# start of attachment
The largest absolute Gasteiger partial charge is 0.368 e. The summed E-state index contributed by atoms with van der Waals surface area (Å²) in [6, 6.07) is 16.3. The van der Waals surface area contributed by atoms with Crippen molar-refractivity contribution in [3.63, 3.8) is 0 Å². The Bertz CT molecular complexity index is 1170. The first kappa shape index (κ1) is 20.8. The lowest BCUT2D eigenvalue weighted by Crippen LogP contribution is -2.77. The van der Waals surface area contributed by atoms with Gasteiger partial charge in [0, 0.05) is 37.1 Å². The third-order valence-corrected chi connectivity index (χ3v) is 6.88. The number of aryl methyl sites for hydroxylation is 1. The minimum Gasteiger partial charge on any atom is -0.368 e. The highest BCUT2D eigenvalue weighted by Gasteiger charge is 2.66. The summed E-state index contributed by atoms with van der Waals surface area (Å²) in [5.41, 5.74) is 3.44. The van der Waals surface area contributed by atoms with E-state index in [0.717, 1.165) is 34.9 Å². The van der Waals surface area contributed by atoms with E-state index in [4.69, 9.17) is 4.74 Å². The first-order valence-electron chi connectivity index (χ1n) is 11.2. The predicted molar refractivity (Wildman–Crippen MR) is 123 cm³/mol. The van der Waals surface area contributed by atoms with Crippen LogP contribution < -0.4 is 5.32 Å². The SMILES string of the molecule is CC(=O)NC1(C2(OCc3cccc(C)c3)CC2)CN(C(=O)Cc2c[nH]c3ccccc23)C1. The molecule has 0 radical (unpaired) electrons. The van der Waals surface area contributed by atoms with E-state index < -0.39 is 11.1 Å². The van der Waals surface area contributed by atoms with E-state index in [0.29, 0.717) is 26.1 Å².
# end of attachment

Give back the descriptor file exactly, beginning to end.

The largest absolute Gasteiger partial charge is 0.368 e. The summed E-state index contributed by atoms with van der Waals surface area (Å²) in [6, 6.07) is 16.3. The van der Waals surface area contributed by atoms with Crippen molar-refractivity contribution in [3.63, 3.8) is 0 Å². The Bertz CT molecular complexity index is 1170. The first kappa shape index (κ1) is 20.8. The lowest BCUT2D eigenvalue weighted by Crippen LogP contribution is -2.77. The van der Waals surface area contributed by atoms with Gasteiger partial charge in [0, 0.05) is 37.1 Å². The third-order valence-corrected chi connectivity index (χ3v) is 6.88. The number of aryl methyl sites for hydroxylation is 1. The minimum Gasteiger partial charge on any atom is -0.368 e. The highest BCUT2D eigenvalue weighted by Gasteiger charge is 2.66. The summed E-state index contributed by atoms with van der Waals surface area (Å²) in [5.41, 5.74) is 3.44. The van der Waals surface area contributed by atoms with E-state index in [0.717, 1.165) is 34.9 Å². The van der Waals surface area contributed by atoms with E-state index in [4.69, 9.17) is 4.74 Å². The first-order valence-electron chi connectivity index (χ1n) is 11.2. The predicted molar refractivity (Wildman–Crippen MR) is 123 cm³/mol. The van der Waals surface area contributed by atoms with Crippen LogP contribution < -0.4 is 5.32 Å². The SMILES string of the molecule is CC(=O)NC1(C2(OCc3cccc(C)c3)CC2)CN(C(=O)Cc2c[nH]c3ccccc23)C1. The molecule has 0 radical (unpaired) electrons. The van der Waals surface area contributed by atoms with E-state index < -0.39 is 11.1 Å². The van der Waals surface area contributed by atoms with E-state index in [0.29, 0.717) is 26.1 Å².